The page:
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AFRO-NETS> New reproductive technologies and infertility treatment in Africa (2)

New reproductive technologies and infertility treatment in Africa (2)
Infertility treatment in Africa - current knowledge
Comprehensive Treatment for infertility does not reach the poor, 
while rich people have access to increasingly sophisticated and 
controversial techniques. This is a North/South issue, but also 
an issue within poorer countries. Care in the private sector is 
most often only for the rich, and infertility affects also poor 
people due to poor protection from conventional STD, malnutrition 
and other infections. Infertile people at many places in Africa 
are at high risk of HIV/AIDS, they risk divorce or abandonment, 
and it is a social disaster for some. Infertility care is one of 
the most unfairly distributed health care packages in the world!
I am part of a large research network or team that have been try-
ing to look at various issues regarding infertility in Africa and 
developing countries for some time. Dr. Okonofua - the author of 
the referred editorial is part of this team. His conclusions are 
sad, but true.
But the new technologies are tempting for desperate patients who 
may use all their savings to utilize this form or treatment. We 
had an international conference in India last year that confirmed 
that patients seem to use a lot of money on unsuccessful treat-
ments. The proceedings may be accessed through Dr. Sayed Unisa, 
Indian Population Institute:
One additional problem of the issue is of course that even ele-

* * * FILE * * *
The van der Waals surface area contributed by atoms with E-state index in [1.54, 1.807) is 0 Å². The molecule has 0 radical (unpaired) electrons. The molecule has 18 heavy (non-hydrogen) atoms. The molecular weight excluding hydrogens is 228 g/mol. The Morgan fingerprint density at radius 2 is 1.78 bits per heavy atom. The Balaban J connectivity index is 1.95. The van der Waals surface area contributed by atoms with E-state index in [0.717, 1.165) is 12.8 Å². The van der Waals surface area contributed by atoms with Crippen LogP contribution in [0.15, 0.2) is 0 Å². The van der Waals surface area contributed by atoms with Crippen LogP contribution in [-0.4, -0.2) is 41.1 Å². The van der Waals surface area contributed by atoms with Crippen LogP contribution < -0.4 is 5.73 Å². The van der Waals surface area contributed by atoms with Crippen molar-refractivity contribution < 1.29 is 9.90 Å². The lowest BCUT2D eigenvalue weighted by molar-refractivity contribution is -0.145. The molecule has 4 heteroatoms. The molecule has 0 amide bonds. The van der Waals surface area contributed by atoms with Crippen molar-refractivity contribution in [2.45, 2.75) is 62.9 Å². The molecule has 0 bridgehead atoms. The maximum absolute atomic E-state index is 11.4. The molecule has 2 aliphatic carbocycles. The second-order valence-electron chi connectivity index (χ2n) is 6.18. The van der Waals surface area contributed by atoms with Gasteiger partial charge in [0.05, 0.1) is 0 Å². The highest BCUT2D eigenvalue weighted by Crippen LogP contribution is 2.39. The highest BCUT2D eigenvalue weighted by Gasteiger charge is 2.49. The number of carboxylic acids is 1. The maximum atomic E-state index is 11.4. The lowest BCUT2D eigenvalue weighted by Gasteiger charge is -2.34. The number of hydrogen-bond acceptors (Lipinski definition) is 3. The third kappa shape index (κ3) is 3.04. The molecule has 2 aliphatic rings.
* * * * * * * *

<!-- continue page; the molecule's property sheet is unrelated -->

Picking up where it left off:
mentary, cheap and simple interventions at the primary care level 
have not really been addressed. And nobody seems to really want 
to fund such research. Some of us had planned to do research to 
develop a basic infertility package within reproductive health 
approaches. But we could not find a funder. For instance, in the 
most recent call from EU's research program INCO, the topic was 
reproductive health, but the spelled out issues were maternal 
health, unsafe abortion, and contraceptive use. They are also im-
portant, but so is infertility, especially for those affected. So 
our research group, who had formulated an EU application, could 
not apply.
If someone is interested in further reading about the issue from 
a global perspective, I would recommend a few books:
Inhorn & van Balen: Infertility around the globe, Univ. of Cali-
fornia Press 2002.
Boerma & Mgalla: Women and Infertility in sub-saharan Africa (KIT 
press, 2001). 
Balen, Gerrits & Inhorn: Social Science research on childlessness 
in a global perspective (Univ of Amsterdam 2000). 
Dr. Johanne Sundby
Ass. Prof., OB/GYN

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